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Marcello Ross is a freelance journalist specializing in the environment and science.
FERRARA, Italy — The sun was just coming up over the Sacca di Goro lagoon in the northern region of Emilia-Romagna, when Marco Bellan and his wife Barbara hauled in a net teeming with squirming sea creatures — just not the kind they’re used to.
In the shallow waters of this expansive inlet, where the Po River drains into the Adriatic Sea, fishermen catch clams for Italy’s signature dish “spaghetti alle vongole” (spaghetti with clams), alongside mussels and oysters.
But this year, an unexpected — and decidedly unwelcome — addition joined the mix: blue crabs.
And this invasive interloper isn’t only harming the viability of the local economy — there are roughly 3,000 family-run fishing businesses in the area— it’s also posing a threat to the global supply of clams.
Originally from the bays and estuaries of the North Atlantic coast of the United States, the blue crab has crossed to the Mediterranean — likely hitching a ride in ballast water from cargo ships —and is spreading across several locations in Italy.
“These crabs have been here for quite a while but were still pretty hard to come by just about a year ago,” said Bellan, a third-generation clam and mussel farmer, as he meticulously removed some of the crustaceans ensnared in the net.
“Now even a simple wooden fishing boat returns to the dock with dozens of them on board.”
According to data from the Food and Agriculture Organization of the U.N., Italy is the largest producer of clams in Europe, and the third largest in the world after China and South Korea. And over half of this production occurs in aquafarms across this once malaria-infested lagoon.
But the Atlantic blue crab is now feasting on young clams and mussels, along with fish roe and other aquatic life, endangering future production.
Fedagripesca, a fishing industry group, estimates that the species has already caused roughly €100 million in economic losses across Italy, and ravaged up to 90 percent of young clams in the Po Delta region.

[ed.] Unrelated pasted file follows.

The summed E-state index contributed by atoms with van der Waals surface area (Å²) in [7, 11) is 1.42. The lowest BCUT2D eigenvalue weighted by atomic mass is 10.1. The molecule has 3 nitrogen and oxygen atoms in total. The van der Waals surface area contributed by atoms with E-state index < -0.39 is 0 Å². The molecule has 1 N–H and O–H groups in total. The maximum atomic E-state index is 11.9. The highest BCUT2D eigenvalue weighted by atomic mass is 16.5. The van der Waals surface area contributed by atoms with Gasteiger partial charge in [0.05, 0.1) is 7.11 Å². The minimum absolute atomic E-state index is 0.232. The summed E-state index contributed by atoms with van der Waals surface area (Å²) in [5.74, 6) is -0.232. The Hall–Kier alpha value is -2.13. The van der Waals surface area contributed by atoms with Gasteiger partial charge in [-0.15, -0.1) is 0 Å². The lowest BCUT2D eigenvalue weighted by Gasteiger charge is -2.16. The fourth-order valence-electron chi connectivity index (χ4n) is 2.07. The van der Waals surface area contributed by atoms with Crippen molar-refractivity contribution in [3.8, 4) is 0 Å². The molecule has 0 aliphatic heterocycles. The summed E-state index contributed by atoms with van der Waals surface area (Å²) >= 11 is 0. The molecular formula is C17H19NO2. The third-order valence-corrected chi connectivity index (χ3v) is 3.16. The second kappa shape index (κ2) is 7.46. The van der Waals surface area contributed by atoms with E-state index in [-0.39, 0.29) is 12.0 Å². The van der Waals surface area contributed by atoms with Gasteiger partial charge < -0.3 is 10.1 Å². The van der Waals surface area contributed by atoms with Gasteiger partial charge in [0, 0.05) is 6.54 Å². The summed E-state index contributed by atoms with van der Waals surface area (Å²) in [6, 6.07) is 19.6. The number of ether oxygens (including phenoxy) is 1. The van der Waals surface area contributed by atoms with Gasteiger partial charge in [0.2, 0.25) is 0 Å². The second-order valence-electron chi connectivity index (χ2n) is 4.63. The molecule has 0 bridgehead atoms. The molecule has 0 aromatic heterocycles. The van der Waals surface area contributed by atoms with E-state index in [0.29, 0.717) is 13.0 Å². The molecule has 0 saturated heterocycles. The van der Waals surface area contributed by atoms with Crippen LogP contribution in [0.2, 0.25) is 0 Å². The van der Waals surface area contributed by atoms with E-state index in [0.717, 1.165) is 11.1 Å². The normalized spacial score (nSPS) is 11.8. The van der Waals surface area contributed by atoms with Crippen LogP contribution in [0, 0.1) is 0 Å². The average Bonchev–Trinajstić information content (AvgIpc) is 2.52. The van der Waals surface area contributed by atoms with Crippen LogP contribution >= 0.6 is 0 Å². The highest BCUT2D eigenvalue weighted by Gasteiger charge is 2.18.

“The juvenile population has been almost entirely preyed on. For sure we are going to have a very big crisis and shortages in the market next year,” warned the group’s vice president Vadis Paesan.
Can’t beat it? Eat it!
Italy’s government has currently earmarked €2.9 million to curb the blue crab invasion.
“It’s only in the past few months that the blue crab has become a concern here, so there’s still a lot we don’t know about it — its habitat, reproduction rates, and why they are multiplying with such speed,” said Gianluca Sarà, a marine ecologist at the University of Palermo.
One theory is that the heavy rainfall and flooding that affected parts of northern Italy in the spring resulted in freshwater mixing with the sea, altering salinity levels and fostering conditions that favor the species.
Sarà suggested that rising sea temperatures across the Mediterranean could have also facilitated the expansion, increasing the number of days and locations where temperatures match their ideal conditions. However, there is still no solid evidence supporting either of these two hypotheses.
There is one point, though, on which experts do agree: Ridding Italian waters — or any Mediterranean area — of the Atlantic blue crab is all but impossible.